It’s still drizzling in the desert when we pack up and leave. I tried running before we left. It’s easier now that the sand is wet. In around 2 hours, we reach Kashgar, which strangely is bathed in hot sunshine. We laugh at the irony. It’s raining in the desert but hot in the city.
Much of the food and drink that John had packed for us in the hamper is still there. Why should we leave it? We paid for it after all, we reason. And bottles of water never go waste, since that is one commodity we must buy everyday. John’s Cafe is situated in the grounds of the Seman Binguan Hotel, a creaking old grand monster of a hotel. We decide to try our luck for rooms there since we can leave for Karakul Lake only in the morning the next day. I walk to the reception, through grape trellises. I stand there. A Uighyur woman is at the desk. There is another Uighyur family who seem to be having what sounds to me like an argument. I wait there patiently, not wanting to interrupt. The woman at the desk gives me a glance, but doesn’t bother to ask what I want. I wait. 5 minutes pass. The argument is now over, and the woman proceeds to fill out forms. I stand there waiting still. By now, she doesn’t even look at me. It’s been almost 10 minutes since I came here. Smarting at the rudeness, I walk away. Jorg and Birdy are waiting for me, all the food and bottles of water packed into plastic bags. “That lady there doesn’t even look at me!” I exclaim in frustration. “What a @#@#%## city!” I am frustrated. Jorg rises to the rescue. He offers to go, and after a while comes back and says they have a room for 180Yuan. He has seen the room and its bigger than the Qini Bagh, he assures us. I am still irritated. I don’t want to stay at the hotel, but as the others point out, it’s easier to negotiate things if we want anything from John’s Cafe, plus we have all these extra things to carry. I relent and we walk back to the reception. The same woman is there. With the same sullen expression. She is still just as rude while Birdy tries to bargain. Eventually, we walk up the stairs, down a musty-smelling corridor, and open the doors to an equally musty-smelling room. I enter, and the room is huge. There are actually 2 rooms inside one. I walk up to the bed – there is just a thin mattress, and the bed sheet hasn’t been properly tucked in. There is no AC either. The beds look unwashed, and the pillows even more so. There is dust. And I hate the room. I tell Jorg that I do not want to sleep in this room, especially since we get an air-conditioned room for the same price at the Qini Bagh. He is irritated, perhaps at our insistence on the AC as the sticking point. But for me…it’s the whole atmosphere of the place. I hated the hotel. I hated the room. And I hated the people who run the place. As a concession, I promise to ask Jorg if they can give us an AC-room for the same price. Of course, the answer is no. We decide to then leave for the Qini Bagh.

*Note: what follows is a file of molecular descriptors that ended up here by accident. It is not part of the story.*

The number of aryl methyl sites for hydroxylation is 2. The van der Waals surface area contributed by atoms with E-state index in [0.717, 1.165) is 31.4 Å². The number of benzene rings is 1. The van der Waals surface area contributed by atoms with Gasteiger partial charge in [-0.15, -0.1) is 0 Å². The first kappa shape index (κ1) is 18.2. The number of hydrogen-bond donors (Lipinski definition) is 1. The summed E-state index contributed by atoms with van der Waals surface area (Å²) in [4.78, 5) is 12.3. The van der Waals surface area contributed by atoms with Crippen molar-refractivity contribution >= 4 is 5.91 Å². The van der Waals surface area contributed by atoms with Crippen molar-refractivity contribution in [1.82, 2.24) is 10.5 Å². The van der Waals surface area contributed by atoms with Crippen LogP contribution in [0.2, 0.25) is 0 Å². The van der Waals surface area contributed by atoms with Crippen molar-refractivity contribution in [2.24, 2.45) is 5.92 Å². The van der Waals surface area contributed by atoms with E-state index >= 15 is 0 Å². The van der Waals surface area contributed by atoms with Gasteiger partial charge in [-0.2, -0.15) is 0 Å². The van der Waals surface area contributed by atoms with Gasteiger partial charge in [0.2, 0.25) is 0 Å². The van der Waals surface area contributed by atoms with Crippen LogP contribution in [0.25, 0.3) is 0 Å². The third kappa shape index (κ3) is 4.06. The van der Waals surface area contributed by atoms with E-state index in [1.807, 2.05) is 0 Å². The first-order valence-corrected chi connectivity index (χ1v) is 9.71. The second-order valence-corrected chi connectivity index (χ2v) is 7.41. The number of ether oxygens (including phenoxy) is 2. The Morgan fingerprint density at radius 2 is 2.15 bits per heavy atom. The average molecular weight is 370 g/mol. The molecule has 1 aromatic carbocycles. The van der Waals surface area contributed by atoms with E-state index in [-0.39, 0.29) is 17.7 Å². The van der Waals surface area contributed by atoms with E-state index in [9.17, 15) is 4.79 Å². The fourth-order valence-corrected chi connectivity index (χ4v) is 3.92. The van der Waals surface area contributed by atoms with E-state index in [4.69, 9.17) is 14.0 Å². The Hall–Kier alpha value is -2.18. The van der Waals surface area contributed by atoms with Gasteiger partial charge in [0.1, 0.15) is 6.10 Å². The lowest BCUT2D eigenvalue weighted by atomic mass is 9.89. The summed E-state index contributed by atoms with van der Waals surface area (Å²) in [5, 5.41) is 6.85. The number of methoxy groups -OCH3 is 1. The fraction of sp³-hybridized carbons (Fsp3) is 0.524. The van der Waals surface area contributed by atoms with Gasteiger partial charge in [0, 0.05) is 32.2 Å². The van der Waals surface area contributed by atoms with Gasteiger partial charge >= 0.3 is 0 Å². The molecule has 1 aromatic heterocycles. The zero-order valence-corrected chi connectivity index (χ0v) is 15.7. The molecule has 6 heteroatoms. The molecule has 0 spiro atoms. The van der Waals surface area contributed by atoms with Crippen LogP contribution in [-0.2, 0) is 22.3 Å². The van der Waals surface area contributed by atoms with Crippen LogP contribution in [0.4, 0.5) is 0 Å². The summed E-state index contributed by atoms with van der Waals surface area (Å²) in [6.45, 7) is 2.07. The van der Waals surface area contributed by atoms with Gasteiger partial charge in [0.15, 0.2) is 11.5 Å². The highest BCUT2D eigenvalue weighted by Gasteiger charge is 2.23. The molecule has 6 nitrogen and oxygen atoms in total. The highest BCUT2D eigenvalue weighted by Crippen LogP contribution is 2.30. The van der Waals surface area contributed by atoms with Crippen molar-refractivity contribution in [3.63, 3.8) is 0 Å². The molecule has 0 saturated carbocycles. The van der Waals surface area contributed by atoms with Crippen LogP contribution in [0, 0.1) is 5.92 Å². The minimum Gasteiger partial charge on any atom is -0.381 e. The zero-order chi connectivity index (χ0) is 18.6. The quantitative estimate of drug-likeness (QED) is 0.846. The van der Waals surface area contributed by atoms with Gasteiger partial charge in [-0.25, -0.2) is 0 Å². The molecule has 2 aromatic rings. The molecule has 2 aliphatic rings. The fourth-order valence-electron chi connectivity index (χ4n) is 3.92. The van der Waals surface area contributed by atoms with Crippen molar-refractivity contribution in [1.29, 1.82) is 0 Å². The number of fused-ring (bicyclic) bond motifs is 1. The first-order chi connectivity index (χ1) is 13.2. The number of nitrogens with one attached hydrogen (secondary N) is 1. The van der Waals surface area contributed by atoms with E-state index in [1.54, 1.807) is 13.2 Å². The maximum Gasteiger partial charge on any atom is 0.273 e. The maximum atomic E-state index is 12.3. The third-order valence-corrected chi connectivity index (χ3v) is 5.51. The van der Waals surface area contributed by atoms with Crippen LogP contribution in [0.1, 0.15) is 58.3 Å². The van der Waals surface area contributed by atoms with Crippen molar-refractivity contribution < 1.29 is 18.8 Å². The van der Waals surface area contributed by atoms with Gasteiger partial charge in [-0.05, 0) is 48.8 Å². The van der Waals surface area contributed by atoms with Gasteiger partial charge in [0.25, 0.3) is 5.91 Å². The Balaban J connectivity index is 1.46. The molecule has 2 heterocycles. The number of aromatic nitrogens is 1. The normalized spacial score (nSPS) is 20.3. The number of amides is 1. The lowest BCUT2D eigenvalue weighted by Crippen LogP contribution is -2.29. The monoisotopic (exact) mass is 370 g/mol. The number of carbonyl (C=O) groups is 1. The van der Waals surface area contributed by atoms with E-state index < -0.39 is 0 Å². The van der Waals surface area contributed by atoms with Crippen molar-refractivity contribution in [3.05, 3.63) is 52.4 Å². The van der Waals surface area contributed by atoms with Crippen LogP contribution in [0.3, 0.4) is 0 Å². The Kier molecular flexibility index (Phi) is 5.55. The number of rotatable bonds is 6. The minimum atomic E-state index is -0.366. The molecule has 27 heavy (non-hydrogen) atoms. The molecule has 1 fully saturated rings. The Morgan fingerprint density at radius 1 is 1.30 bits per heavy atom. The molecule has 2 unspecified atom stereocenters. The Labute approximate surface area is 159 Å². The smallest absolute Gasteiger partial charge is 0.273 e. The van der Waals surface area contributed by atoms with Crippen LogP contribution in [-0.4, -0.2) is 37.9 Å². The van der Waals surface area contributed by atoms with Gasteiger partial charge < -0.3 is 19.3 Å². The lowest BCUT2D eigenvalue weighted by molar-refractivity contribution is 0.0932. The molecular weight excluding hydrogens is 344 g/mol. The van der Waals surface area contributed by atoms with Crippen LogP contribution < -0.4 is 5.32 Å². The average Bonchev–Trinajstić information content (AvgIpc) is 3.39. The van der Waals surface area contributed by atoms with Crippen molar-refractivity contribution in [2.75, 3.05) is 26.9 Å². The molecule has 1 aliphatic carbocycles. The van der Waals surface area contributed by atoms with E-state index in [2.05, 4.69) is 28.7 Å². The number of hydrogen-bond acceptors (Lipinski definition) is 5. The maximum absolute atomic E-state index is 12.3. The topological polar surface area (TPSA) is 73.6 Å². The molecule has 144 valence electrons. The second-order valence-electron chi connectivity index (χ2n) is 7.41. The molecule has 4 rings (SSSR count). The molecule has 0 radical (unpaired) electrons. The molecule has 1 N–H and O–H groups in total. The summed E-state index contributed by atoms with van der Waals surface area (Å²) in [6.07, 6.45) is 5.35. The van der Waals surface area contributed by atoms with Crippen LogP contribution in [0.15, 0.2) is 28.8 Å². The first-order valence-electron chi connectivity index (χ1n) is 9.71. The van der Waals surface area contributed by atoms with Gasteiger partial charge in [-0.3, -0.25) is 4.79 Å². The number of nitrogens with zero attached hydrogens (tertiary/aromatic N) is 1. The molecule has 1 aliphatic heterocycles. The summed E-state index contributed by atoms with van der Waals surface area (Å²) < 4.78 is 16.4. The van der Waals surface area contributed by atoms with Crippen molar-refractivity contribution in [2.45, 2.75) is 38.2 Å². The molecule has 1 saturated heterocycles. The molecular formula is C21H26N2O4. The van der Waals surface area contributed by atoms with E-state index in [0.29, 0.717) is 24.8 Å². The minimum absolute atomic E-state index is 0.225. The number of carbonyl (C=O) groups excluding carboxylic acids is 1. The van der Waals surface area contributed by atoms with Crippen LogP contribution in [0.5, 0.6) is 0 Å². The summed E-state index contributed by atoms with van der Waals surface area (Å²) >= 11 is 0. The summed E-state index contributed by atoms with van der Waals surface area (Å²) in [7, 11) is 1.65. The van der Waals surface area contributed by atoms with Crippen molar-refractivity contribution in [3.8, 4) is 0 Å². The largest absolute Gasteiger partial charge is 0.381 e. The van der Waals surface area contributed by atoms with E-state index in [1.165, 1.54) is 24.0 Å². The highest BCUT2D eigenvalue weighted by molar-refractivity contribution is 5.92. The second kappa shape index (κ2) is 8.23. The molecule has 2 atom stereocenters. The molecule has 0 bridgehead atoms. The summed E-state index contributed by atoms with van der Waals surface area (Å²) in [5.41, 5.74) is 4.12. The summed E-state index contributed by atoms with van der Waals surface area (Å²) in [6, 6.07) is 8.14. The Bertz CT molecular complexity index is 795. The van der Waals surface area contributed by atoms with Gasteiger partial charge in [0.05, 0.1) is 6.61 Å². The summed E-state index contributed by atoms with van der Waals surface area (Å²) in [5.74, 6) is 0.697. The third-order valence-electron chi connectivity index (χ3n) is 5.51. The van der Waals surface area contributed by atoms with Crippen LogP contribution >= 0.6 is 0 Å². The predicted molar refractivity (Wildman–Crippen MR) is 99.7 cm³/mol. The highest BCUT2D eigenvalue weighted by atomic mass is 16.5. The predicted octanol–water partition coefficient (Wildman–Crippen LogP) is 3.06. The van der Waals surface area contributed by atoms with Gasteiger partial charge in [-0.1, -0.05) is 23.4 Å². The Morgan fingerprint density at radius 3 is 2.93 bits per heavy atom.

There is another person at the desk now, a man. Jorg explains to him the reason we are leaving. This man doesn’t take any points for kindness either. He snarls that the room is discounted, and tells us that next time we come, he won’t give it to us at that price, slamming the money we had paid as deposit on the desk. “What an ass@#$%!” Jorg exclaims. I grimace, agreeing. Just why the Uighurs have to take out their frustration on foreigners who spend their life savings trying to understand their culture is beyond me.